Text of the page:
04-04-2013 07:37 AM
My partner was prescribed Lipitor 10 years ago and shortly thereafter was diagnosed with having TYPE 2 Diabetes, I ve been reading about the correlation between the 2. Is his doctor the one who is responsible for this? What should he do? He has been taking Actos and Januvia this year Avandia last year but they are getting so expensive We can hardly afford to buy them, is there some other way? Plus he is stubborn and does not eat the way he should....even though I try....he cheats with unhealthy food all the time. Help. Please advise.
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04-10-2013 08:33 AM
I don't know anything about those drugs, but if he insists on eating unhealthy, then no matter what pills they give him he's going to still be unhealthy. Have you tried to do juicing? Even one glass of fresh juice (stuff like spinach, kale, apple, pear, ginger) would be good. Have you watched some of the documentaries on Netflix - like "Fat Sick and Nearly Dead" or "Food for Change"? It just might trigger something and maybe he would make a change for himself. It hasn't worked for my husband, but maybe it would for work for your partner. The doctor we see now, told us to stop eating wheat (gluten) and dairy products. That has helped us lose weight and with time, should help with our cholesterol.
05-30-2013 07:22 AM
Please google Actos and Januvia. There are thousands of lawsuits in progress from diabetes patients who took Actos and now have bladder cancer. Statistics show that there is a 40% increase in the chance of getting bladder cancer from taking Actos. I know, because my mother is a diabetic who took Actos and now has bladder cancer. I've read a little about Januvia, but enough to know I wouldn't take it if my doctor prescribed it. There are some reports of pancreatitis and pancreatic cancer associated with Januvia.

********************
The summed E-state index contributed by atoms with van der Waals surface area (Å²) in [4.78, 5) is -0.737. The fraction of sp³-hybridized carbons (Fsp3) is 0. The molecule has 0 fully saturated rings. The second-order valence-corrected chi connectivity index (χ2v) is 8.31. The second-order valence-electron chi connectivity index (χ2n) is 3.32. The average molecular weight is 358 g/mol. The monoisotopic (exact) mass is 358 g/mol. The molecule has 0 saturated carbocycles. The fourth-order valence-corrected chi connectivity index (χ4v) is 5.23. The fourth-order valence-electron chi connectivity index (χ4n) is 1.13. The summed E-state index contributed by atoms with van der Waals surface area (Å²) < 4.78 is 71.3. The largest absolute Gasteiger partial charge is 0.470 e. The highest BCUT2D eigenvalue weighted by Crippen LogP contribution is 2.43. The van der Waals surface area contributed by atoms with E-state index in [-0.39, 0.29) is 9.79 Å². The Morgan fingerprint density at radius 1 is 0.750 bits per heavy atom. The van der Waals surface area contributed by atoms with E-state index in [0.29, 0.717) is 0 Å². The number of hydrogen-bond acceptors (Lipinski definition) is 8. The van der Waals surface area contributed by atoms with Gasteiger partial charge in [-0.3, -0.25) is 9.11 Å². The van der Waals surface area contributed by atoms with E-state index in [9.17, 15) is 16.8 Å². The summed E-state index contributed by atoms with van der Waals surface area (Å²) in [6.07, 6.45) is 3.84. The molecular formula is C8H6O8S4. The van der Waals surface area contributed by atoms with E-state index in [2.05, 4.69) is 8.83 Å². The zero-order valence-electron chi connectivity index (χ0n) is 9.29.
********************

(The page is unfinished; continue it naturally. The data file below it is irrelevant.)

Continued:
A lot of doctors are no longer prescribing Actos. My mother takes Metformin, which is cheaper than Actos. Perhaps your partner could ask his doctor about trying that. It's been on the market for over 20 years and I haven't read anything negative about it.
Wishing your partner continued health.
06-04-2013 03:07 PM
I am curious as to why you would think his doctor is responsible for this unfortunate happenstance.? Would you hold the doctor liable if your partner developed a heart attack due to his high cholesterol if it was left untreated? I don't quite understand this thinking of holding the doctor responsible for a potential unknown side effect of a proven medication, especially when he/she is following current guidelines. This type of thinking contributes to the high cost of medicine, due to increase malpractice cost and physicians ordering unwarranted tests to protect themselves from the always prevalent litigious society in which we live.
Anyway if your partner has diabetes, is he/she at a normal body weight? Is he/she following a low carbohydrate diet and moderately exercising daily. These are the main treatment guidelines for a patient with type two diabetes. I can almost guarantee that if a person with diabetes exercises daily, keeps their BMI at a normal to low range, and watches their diet with low simple sugars and carbohydrates, most (not all of course) individuals can bring their blood sugars under some semblance of control.
Glucophage (metformin) is a good starting medication as it can be titrated up, however, people with kidney disease cannot take it. Most diabetic medications are fraught with side effects and contraindications. Rarely does a person maintain on one medication. Hence, the more medications, the more potential for side effects.
Lastly, interestingly enough, if you have diabetes, current guidelines suggest that you be put on a statin (i.e. lipitor, zocor, crestor, etc) as diabetes carries has very significant cardiovascular morbidity.
American Diabetes Association
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